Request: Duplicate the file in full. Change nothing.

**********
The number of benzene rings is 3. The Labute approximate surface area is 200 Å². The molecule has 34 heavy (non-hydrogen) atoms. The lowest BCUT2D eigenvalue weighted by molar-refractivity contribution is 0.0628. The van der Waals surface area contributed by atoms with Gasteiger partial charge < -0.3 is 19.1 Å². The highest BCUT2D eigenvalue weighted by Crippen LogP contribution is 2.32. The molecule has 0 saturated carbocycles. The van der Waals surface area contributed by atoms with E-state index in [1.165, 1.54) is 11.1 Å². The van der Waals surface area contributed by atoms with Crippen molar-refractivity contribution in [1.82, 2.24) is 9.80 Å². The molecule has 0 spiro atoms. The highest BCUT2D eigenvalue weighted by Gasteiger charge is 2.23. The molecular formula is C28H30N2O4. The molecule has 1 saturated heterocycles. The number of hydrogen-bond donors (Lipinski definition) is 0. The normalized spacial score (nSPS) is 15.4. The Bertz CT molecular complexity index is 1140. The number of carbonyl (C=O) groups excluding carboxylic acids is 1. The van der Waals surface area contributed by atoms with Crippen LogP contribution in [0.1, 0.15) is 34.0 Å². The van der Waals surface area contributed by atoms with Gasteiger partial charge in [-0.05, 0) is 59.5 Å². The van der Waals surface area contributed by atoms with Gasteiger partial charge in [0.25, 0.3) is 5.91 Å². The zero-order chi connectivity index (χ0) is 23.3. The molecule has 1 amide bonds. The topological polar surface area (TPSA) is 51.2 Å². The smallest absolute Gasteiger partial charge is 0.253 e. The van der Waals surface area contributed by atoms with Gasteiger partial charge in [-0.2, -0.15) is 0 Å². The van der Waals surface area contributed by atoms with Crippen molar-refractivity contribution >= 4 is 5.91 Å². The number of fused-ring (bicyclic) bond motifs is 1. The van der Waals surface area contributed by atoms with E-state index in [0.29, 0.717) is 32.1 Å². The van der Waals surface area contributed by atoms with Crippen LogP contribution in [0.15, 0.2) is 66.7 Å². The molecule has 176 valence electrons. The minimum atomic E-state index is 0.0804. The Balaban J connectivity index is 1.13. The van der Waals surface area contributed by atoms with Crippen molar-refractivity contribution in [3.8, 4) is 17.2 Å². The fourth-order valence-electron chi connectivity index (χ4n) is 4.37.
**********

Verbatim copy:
The number of benzene rings is 3. The Labute approximate surface area is 200 Å². The molecule has 34 heavy (non-hydrogen) atoms. The lowest BCUT2D eigenvalue weighted by molar-refractivity contribution is 0.0628. The van der Waals surface area contributed by atoms with Gasteiger partial charge < -0.3 is 19.1 Å². The highest BCUT2D eigenvalue weighted by Crippen LogP contribution is 2.32. The molecule has 0 saturated carbocycles. The van der Waals surface area contributed by atoms with E-state index in [1.165, 1.54) is 11.1 Å². The van der Waals surface area contributed by atoms with Crippen molar-refractivity contribution in [1.82, 2.24) is 9.80 Å². The molecule has 0 spiro atoms. The highest BCUT2D eigenvalue weighted by Gasteiger charge is 2.23. The molecular formula is C28H30N2O4. The molecule has 1 saturated heterocycles. The number of hydrogen-bond donors (Lipinski definition) is 0. The normalized spacial score (nSPS) is 15.4. The Bertz CT molecular complexity index is 1140. The number of carbonyl (C=O) groups excluding carboxylic acids is 1. The van der Waals surface area contributed by atoms with Crippen LogP contribution in [0.1, 0.15) is 34.0 Å². The van der Waals surface area contributed by atoms with Gasteiger partial charge in [-0.05, 0) is 59.5 Å². The van der Waals surface area contributed by atoms with Gasteiger partial charge in [0.25, 0.3) is 5.91 Å². The zero-order chi connectivity index (χ0) is 23.3. The molecule has 1 amide bonds. The topological polar surface area (TPSA) is 51.2 Å². The smallest absolute Gasteiger partial charge is 0.253 e. The van der Waals surface area contributed by atoms with Gasteiger partial charge in [-0.2, -0.15) is 0 Å². The van der Waals surface area contributed by atoms with Crippen molar-refractivity contribution >= 4 is 5.91 Å². The number of fused-ring (bicyclic) bond motifs is 1. The van der Waals surface area contributed by atoms with E-state index in [0.29, 0.717) is 32.1 Å². The van der Waals surface area contributed by atoms with Crippen LogP contribution in [0.15, 0.2) is 66.7 Å². The molecule has 176 valence electrons. The minimum atomic E-state index is 0.0804. The Balaban J connectivity index is 1.13. The van der Waals surface area contributed by atoms with Crippen molar-refractivity contribution in [3.8, 4) is 17.2 Å². The fourth-order valence-electron chi connectivity index (χ4n) is 4.37.